Latest updates from the National Weather Service:
The second of two Pacific storms pushed across Northern California Sunday, bringing heavy rain to the Sacramento region and snow in the Sierra.
The National Weather Service in Sacramento predicted severe thunderstorms for the Central Valley, "especially from about the Yuba City area southward, from around mid-afternoon until sunset" Sunday.
The NWS also issued a Winter Weather Advisory from 4 p.m. Sunday to 4 p.m. Monday for snow above 6,500 feet. The forecast predicted 7 inches of snow above 6,500 feet with 8 to 12 inches above 7,500 feet.
"Local accumulations up to 14 inches possible over the higher peaks," according to the NWS. "Locations include Lassen National Park, Donner Pass, Echo Summit and Carson Pass."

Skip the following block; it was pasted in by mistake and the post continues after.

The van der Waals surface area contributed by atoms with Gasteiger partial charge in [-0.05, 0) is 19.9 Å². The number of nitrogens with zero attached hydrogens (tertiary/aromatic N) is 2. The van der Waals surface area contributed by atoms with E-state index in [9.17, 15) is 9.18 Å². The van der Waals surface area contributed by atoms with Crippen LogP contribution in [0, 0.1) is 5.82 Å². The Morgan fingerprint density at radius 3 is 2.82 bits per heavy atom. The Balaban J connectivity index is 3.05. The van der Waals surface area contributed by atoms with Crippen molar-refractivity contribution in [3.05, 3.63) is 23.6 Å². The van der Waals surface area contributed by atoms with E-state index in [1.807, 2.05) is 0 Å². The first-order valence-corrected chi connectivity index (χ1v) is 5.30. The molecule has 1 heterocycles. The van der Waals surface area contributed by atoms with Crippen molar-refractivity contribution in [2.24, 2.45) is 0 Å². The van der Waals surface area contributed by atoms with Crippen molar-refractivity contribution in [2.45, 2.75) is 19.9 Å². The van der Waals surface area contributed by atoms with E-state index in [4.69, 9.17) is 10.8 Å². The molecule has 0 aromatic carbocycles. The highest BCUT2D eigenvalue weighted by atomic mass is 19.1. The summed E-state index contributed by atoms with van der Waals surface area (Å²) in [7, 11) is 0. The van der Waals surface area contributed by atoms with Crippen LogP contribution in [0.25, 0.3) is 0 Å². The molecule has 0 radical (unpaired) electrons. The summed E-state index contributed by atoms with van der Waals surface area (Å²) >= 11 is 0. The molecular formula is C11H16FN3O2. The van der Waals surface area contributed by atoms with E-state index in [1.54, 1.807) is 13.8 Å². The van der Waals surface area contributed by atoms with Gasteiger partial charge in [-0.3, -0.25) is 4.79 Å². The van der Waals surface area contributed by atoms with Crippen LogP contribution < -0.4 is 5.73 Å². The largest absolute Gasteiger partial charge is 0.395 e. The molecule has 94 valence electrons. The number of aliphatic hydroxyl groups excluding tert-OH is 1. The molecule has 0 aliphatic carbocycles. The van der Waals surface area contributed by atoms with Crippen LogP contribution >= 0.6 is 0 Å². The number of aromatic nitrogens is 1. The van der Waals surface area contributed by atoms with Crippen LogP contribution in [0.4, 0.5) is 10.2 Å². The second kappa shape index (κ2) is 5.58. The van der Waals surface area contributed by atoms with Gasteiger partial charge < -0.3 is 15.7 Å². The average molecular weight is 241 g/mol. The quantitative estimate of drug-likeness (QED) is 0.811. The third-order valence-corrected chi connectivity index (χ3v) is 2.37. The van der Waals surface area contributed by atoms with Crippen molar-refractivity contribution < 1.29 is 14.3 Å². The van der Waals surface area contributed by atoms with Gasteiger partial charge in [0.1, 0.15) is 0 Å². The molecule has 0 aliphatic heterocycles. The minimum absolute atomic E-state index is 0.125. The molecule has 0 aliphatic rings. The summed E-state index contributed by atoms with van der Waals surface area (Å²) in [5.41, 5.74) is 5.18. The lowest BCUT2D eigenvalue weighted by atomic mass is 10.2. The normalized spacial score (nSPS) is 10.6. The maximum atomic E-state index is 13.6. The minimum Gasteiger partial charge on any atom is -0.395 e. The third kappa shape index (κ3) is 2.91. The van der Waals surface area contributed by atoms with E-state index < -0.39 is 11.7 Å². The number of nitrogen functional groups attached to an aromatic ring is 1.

When the initial forecast for the potent Pacific storms was issued last week, the system was expected to bring snow to higher elevations at 8,500 feet or above. But cooler, rather than warmer temperatures, have brought more snow at lower elevations too.
The snowfall amounts, along with the rain, could provide a needed boost to California's water supply, which has been hit hard by the drought. The storms have brought the most precipitation to the state since December 2014. Many Central and Northern California cities recorded their driest January's last month, including San Francisco, Sacramento and Stockton.
After more than three years of drought, the weekend storms have brought snow to Lake Tahoe ski resorts and helped the Sierra Nevada snowpack, which the California Department of Water Resources called "dismally meager" after a snow measurement at the end of January.
National Weather Service Radar at 9:40 a.m.
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